Scroll to explore Space Embodied

‘The new human’ was an important theme for many early twentieth-century artists. More than ever before, the human body became the subject of artistic experimentation. Especially in Russia, where the revolution had radically transformed society as a whole - and therefore art as well - the avant-garde focused on the creation of the new, free human. Architects, painters, composers, designers, filmmakers: conventions were broken within all kinds of disciplines. Cooperation between disciplines was part of the new revolutionary art practice.

The spirit of revolution also influenced ballet, an art form par excellence that centres on the human body. In the 1920s free dance developed at an unbridled pace. The new choreographies, initially introduced to Russia by the American dancer Isadora Duncan, chose natural movement as an alternative to the academic patterns of classical ballet. The body should be freed from social and sexual conventions. This experimental approach was also reflected in the costumes and sets that transformed the space around the dancers. Thanks to newly developed photographic and cinematographic techniques these exciting innovations of the day can now be recorded.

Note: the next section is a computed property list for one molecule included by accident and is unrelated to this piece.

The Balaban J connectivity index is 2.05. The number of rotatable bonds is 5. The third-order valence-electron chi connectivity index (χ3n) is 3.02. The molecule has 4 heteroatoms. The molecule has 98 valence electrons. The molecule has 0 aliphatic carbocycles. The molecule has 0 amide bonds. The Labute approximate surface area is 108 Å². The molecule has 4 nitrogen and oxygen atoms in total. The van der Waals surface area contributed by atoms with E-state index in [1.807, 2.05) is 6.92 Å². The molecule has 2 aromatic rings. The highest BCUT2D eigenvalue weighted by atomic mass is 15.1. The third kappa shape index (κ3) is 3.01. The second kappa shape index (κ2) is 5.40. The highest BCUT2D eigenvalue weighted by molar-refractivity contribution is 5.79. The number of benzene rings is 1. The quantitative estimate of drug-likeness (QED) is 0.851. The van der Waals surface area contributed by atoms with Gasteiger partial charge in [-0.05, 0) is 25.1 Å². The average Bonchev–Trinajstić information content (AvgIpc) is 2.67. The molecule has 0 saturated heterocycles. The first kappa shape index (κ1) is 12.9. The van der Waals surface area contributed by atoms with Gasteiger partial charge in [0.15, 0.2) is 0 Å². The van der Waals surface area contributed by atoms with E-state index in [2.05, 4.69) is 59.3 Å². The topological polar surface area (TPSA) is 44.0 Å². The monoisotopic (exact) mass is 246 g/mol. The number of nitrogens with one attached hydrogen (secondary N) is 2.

Space Embodied focuses on the legacy of Russian free dance, and especially on its visual language by artists and photographers. Their primary fascination was with the relationship of the dancing body to space, to music and to the politics of revolutionary Russia. However, free dance only flourished briefly. Already in the 1930s, the communist rulers closed most dance studios because they were too ‘formalistic’. That did not prevent Stalin’s regime from later using all sorts of choreographic elements in films and the mass gymnastic displays that characterised this political regime.

Graphic designers Experimental Jetset and photographer Johannes Schwartz based their installation Space Embodied on original decors. The images are arranged in three sections (Space, Body and Movement) and show the exceptionally creative collaboration between dancers and photographers, set designers and choreographers. The installation is based on an in-depth examination by Italian art historian Nicoletta Misler. Her book V Natsjale Bilo Telo (‘In the beginning there was the body’) documents the changing view of the human body in Russian art during the period 1900 to 1930. The first chapter of Misler's new book The Russian Art of Movement 1920 | 1930, 'A Choreological Laboratory’ can be downloaded below. This is a preview of the book, which is due for publication in November 2016. (Copyright: 2016 Umberto Allemandi, Torino)

Read the interview with Nicoletta Misler and Johannes Schwartz.

Read an excerpt from the introduciton of The Sixth Sense of the Avant-garde: dance, kinaesthesia and the arts in revolutionary Russia (Bloomsbury Methuen Drama, 2017), the new book by Irina Sirotkina & Roger Smith. Reproduced by permission of the publisher.

12/06/2016 – 08/01/2017

Het Nieuwe Instituut
Museumpark 25
Rotterdam

 

Tuesday — Wednesday
11.00 — 17.00

Thursday
11.00 — 21.00

Friday — Sunday
11.00 — 17.00

 
Nicoletta Misler
Anastasia Lesnikova
Johannes Schwartz
Experimental Jetset
Experimental Jetset
Linde Dorenbosch
State Museum and Exhibition Center ROSIZO
Mondriaan Fonds, Wilhelmina E. Jansen Fonds

This project is part of the programme track Annual themes and the folder Olympic Games.